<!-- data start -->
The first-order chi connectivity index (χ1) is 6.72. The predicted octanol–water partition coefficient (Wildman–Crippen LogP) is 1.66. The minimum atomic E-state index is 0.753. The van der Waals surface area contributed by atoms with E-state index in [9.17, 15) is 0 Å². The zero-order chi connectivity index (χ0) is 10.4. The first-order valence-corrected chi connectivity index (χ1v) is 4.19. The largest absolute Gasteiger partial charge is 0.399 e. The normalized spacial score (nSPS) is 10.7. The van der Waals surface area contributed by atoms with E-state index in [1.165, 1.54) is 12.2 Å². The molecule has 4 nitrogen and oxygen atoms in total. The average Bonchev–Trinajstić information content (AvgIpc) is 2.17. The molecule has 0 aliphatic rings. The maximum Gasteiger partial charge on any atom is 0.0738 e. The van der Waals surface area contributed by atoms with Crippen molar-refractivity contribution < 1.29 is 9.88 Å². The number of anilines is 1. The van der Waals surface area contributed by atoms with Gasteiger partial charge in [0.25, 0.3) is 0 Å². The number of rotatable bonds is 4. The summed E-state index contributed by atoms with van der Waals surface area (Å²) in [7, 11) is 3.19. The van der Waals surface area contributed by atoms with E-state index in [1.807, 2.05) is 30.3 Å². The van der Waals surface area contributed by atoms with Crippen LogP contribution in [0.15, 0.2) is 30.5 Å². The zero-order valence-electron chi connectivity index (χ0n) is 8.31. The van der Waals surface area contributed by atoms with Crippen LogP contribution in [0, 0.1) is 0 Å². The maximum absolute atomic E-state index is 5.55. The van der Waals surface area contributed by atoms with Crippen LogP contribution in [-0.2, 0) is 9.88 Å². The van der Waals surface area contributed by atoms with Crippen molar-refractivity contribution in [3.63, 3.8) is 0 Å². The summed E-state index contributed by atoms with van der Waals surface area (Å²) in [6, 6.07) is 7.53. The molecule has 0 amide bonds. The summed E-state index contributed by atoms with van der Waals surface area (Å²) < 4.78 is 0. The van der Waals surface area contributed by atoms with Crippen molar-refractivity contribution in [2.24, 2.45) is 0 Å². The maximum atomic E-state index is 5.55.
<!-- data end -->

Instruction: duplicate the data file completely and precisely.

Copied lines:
The first-order chi connectivity index (χ1) is 6.72. The predicted octanol–water partition coefficient (Wildman–Crippen LogP) is 1.66. The minimum atomic E-state index is 0.753. The van der Waals surface area contributed by atoms with E-state index in [9.17, 15) is 0 Å². The zero-order chi connectivity index (χ0) is 10.4. The first-order valence-corrected chi connectivity index (χ1v) is 4.19. The largest absolute Gasteiger partial charge is 0.399 e. The normalized spacial score (nSPS) is 10.7. The van der Waals surface area contributed by atoms with E-state index in [1.165, 1.54) is 12.2 Å². The molecule has 4 nitrogen and oxygen atoms in total. The average Bonchev–Trinajstić information content (AvgIpc) is 2.17. The molecule has 0 aliphatic rings. The maximum Gasteiger partial charge on any atom is 0.0738 e. The van der Waals surface area contributed by atoms with Crippen molar-refractivity contribution < 1.29 is 9.88 Å². The number of anilines is 1. The van der Waals surface area contributed by atoms with Gasteiger partial charge in [0.25, 0.3) is 0 Å². The number of rotatable bonds is 4. The summed E-state index contributed by atoms with van der Waals surface area (Å²) in [7, 11) is 3.19. The van der Waals surface area contributed by atoms with E-state index in [1.807, 2.05) is 30.3 Å². The van der Waals surface area contributed by atoms with Crippen LogP contribution in [0.15, 0.2) is 30.5 Å². The zero-order valence-electron chi connectivity index (χ0n) is 8.31. The van der Waals surface area contributed by atoms with Crippen LogP contribution in [0, 0.1) is 0 Å². The maximum absolute atomic E-state index is 5.55. The van der Waals surface area contributed by atoms with Crippen LogP contribution in [-0.2, 0) is 9.88 Å². The van der Waals surface area contributed by atoms with Crippen molar-refractivity contribution in [3.63, 3.8) is 0 Å². The summed E-state index contributed by atoms with van der Waals surface area (Å²) in [6, 6.07) is 7.53. The molecule has 0 amide bonds. The summed E-state index contributed by atoms with van der Waals surface area (Å²) < 4.78 is 0. The van der Waals surface area contributed by atoms with Crippen molar-refractivity contribution in [2.24, 2.45) is 0 Å². The maximum atomic E-state index is 5.55.